We have an uncertain year ahead of us. Jobs will be cut, relatives will come home from overseas postings that have ended, costs of education will rise in the new school year and we will be forced to tighten our belts. We may forget these in the weeks of festivities ahead… but perhaps in the midst of these festivities there is a way we could reaffirm our stake in our future…

We are a people of movement. Give us a beat and we will sway, we will bob our heads, we will dance. Give us a stage and we will perform, we will shine… heck we will even build our own stage. Give us a song and we will render it in as many versions as we have islands in this nation of happiness.

Pretty soon, school will be out, young (and not so young) Filipinos will head home to our provinces. For vacation, for summer work, to visit our families, to escape the city for a while, or simply to go home. The festivals will welcome us, the beats will resonate and the cheers and songs will fill the summer air. It is in this exuberance that we hope all young Filipinos bring one message home… We have to register to vote in May 2010.

The COMELEC has cut the registration period to October 31, 2009 from Dec 15. This means students and young working Filipinos will not have another chance to go home to their provinces to register after this summer. Not sem break not Christmas. This is it. This has to be our Festival!

The steps are simple enough… 1) invite your friends, barkada and neighbors from the same voting district. 2) download the 4-page registration form from the COMELEC Blogsite or the official COMELEC site. 3) fill up the forms but do not sign yet or put your thumbmark (you need to do this in front of the Election Officer). 4) Go to your local COMELEC any day from Monday to Saturday and holidays from 8am to 5pm (or to announced satellite mobile registrations in schools and barangays) and submit the forms with a valid ID for validation. 5) Have your photo, fingerprints and signature taken by the data capturing machines (DCMs) 6) get your receipt to claim your voter’s ID 7) HAVE FUN!!!

For those who would want to organize satellite registration centers, registration awareness activities and summer gimmicks to encourage the youth to register, get in touch with us through this site, through YouthVotePhilippines, or through email at yvotephilippines@gmail.com and we will gladly link you up with other youth groups in your area. Celebrate summer! Celebrate with your kababatas and kababayans! and lets all make this a SUMMER REGISTRATION FESTIVAL to remember.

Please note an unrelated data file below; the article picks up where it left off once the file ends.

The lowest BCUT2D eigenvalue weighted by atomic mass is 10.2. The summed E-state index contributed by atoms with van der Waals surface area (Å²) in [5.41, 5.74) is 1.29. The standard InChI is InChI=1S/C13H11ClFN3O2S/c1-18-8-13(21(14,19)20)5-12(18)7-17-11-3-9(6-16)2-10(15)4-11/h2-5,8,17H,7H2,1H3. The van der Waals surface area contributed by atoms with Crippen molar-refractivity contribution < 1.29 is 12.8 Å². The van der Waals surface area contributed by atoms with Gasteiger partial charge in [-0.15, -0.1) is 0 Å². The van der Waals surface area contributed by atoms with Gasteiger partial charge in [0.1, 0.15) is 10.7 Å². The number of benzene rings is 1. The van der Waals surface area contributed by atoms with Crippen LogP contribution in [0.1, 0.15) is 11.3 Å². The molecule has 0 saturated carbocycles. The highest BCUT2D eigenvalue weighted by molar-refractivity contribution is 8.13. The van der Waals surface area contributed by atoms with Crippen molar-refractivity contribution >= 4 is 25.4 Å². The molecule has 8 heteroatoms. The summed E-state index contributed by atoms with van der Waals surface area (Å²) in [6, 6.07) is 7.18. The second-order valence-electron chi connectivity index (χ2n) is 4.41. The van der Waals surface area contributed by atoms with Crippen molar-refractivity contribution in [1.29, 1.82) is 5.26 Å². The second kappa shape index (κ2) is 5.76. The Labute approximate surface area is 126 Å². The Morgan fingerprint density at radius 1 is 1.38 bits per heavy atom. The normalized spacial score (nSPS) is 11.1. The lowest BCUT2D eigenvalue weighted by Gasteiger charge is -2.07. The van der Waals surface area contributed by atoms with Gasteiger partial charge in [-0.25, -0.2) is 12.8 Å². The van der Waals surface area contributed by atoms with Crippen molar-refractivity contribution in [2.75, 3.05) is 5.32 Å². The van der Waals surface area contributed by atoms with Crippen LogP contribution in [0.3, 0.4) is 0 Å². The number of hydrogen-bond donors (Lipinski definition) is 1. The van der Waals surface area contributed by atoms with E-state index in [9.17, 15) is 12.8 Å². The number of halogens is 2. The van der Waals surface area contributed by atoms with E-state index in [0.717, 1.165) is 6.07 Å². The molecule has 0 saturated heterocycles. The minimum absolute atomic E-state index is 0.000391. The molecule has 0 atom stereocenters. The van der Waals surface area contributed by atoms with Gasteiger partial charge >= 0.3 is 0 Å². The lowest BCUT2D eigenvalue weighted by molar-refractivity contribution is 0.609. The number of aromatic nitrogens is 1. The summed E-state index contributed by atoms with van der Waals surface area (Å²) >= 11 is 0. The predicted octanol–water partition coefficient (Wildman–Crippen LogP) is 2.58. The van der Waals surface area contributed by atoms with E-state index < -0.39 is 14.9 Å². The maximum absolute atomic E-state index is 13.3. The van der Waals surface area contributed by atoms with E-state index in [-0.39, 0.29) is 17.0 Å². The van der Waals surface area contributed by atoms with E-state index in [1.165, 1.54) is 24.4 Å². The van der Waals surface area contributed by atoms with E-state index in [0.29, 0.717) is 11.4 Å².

YVote news release in support of Task Force 2010 press conference (December 9, 2008)

December 9, 2008

Youth groups support call for electoral reform;
push for improved electoral processes through Web-based technology

The reform-oriented youth network, YouthVotePhilippines (YVote), expressed strong support for the call of civil society groups to push for urgent electoral reforms.

In a press conference held at Intramuros, YVote members joined Task Force 2010 in calling for the general registration of voters, the cleansing of the voters’ list, the enhancements of voters’ education and information campaigns on registration, and the full implementation of the automated election systems project.

“We, the members of Task Force 2010, will not stand idly by while the general welfare is sacrificed and our political institutions, including popular sovereignty through regular elections, are thoroughly undermined. We firmly believe that Congress and our political leaders should focus on more urgent concerns like electoral reforms rather than self-serving so-called ‘systemic changes’,” the group said in a statement.

“As a network… we have decided to unite together in the spirit of EDSA and push for genuine electoral reforms. Anchored on the fundamental tenet that the people are sovereign, Task Force 2010 hopes to mobilize each and every Filipino who loves this country to register and vote, in order to proactively partake in safeguarding our democracy.”

This event comes at the heels of a series of events that YVote held in Cebu, Davao, and Metro Manila between November 27 and December 7 to encourage the country’s over six million first-time voters to register for the May 2010 elections.

Improved voter registration process

Continuing voter registration resumed on December 2, 2008 under Commission on Election (COMELEC) Resolution No. 8514. An excerpt reads: “Applications for registration, transfer of registration records, reactivation and changes/corrections of entries in the registration records/inclusion of registration records/reinstatement of name in the list of voters, shall be personally filed beginning December 2, 2008 to December 15, 2009 at the Office of the Election Officer (OEO) of the district/city/municipality where the applicant resides from Monday to Friday, during regular office hours at 8:00 o’clock AM to 5:00 o’clock PM.”

YVote core member Mildred Ople, who actively lobbied at the COMELEC for the resumption of continuing voter registration, pointed out significant improvements in the voter registration process that have been suggested by YVote.